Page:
Discovering that my old Garmin GPS 45 still works was especially nostalgic because Gizmo and I were returning from WoodenBoat School, one of the first places I used it 25 years ago. Many memories that far back are foggy, but it’s easy to recall how much this wonderful gadget helped me to stay safe and relaxed even when trying to teach beginners how to sail and navigate in big tides, cold water, and real fog.
This handheld also played an important role on many yacht deliveries and pleasure cruises, and while getting reacquainted with the old 45’s talents, I thought about how complex today’s MFD chartplotters have become, even though they’re also much better nav tools. I suspect that I’ve understood evolving marine electronics better because I started navigating before they were omnipresent — another good reason to take the WBS nav course I was assisting — and so maybe there’s value in a closer look at that transition period between paper and electronic charting.
At some point in the early 90’s I had briefly experienced navigating with the first handheld GPS, a white brick called the Magellan Nav 1000 that “ran for a few hours on six AA batteries, and sold for $3,000” (according to this excellent early GPS history). Thus I learned early the high value of reliable electronic position finding — even at the 50-meter Selective Availability accuracy then mandated — and was quick to purchase the Garmin GPS 45 when it came out in early 1994 for about $400.
At first, and especially in open boats, that cloth case (with custom neck strap) was handy for taking a position fix — either latitude/longitude, or the bearing/distance to a waypoint — directly to a paper chart. But on bigger boats, I eventually figured out how to wire the cradle’s NMEA 0183 data port to a laptop running one of the first charting programs (Nautical Software’s ChartView, long gone but not forgotten).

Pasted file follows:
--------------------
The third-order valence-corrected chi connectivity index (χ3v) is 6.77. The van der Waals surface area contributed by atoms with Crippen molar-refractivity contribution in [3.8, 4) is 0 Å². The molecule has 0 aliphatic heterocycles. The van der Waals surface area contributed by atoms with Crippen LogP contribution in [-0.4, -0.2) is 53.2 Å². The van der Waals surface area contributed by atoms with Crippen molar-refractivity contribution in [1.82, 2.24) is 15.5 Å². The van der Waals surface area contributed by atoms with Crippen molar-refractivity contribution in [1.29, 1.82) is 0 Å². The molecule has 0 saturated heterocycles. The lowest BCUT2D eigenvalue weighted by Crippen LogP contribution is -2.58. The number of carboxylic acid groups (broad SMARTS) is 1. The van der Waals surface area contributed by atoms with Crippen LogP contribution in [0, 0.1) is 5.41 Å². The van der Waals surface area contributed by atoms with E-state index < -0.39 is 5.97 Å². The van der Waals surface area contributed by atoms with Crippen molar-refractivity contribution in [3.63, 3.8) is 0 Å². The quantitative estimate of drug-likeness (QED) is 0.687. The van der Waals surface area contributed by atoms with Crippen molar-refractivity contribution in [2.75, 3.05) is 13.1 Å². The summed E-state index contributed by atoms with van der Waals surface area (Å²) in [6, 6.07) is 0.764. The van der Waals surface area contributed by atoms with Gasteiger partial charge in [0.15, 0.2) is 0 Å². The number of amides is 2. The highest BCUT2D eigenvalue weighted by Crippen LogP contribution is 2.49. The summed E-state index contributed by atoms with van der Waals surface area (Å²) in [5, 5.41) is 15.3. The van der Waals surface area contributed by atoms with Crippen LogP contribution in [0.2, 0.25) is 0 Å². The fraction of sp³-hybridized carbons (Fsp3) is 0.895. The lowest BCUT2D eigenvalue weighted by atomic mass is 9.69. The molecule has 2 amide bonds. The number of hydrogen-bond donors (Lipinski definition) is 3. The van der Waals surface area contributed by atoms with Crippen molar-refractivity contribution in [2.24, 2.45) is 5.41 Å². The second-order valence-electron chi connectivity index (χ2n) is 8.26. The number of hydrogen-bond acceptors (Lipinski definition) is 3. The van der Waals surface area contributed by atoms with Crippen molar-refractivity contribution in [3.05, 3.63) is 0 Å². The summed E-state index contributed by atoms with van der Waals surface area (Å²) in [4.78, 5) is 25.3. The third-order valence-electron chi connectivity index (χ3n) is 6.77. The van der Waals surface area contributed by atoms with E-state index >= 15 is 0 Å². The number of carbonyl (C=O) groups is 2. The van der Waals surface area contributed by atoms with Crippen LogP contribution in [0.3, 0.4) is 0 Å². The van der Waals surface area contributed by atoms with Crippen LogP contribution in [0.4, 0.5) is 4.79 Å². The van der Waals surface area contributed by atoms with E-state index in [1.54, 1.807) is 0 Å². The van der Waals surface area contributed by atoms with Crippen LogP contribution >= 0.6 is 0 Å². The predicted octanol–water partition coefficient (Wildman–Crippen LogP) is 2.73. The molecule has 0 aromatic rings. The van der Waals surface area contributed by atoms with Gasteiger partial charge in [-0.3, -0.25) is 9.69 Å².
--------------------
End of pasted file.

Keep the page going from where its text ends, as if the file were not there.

So by the late 1990’s the Garmin 45 took me to the wonders of constant GPS plotting on an electronic chart, but let’s look at what it could do on its own (although I have no intention of going back).
The 45’s Mark button was an easy way to create a waypoint when you were actually on the spot, and that’s what I did as Gizmo passed under the (still-standing) Deer Isle Bridge. In retrospect, I should have entered a more descriptive 8-letter name, but using the 45’s up/down keys to scroll through the alphabet is tedious, and entering a lat/long position for a distant waypoint involves even more finger exercise.
Back in the day though, my fingers were busy because a waypoint set as a “Go To” with constantly updated bearing and distance was the cat’s meow. It was much easier to correlate with a chart and the real world than changing lat/long positions. Also, well-named waypoints (and past tracks) could make the Garmin 45’s otherwise minimalist Map Page quite useful.
Incidentally, in 1984 I sailed transatlantic with a Transit satnav system plotting on an electronic chart, but it was exceptionally exotic yacht gear and still only delivered fixes every two to six hours. I also used fixed Loran A and then C devices on various vessels — though I missed the “first chartplotter” — and while Loran C was quite good at returning to previously captured waypoints, it was especially dicey at calculating lat/long positions along the hilly coast of Maine. (And we’re still wasting the chance to improve it.)
In short, the inexpensive, portable, and relatively accurate Garmin GPS 45 was a true game changer. But is it really working properly 25 years later? And what does marine navigation accuracy really mean anyway?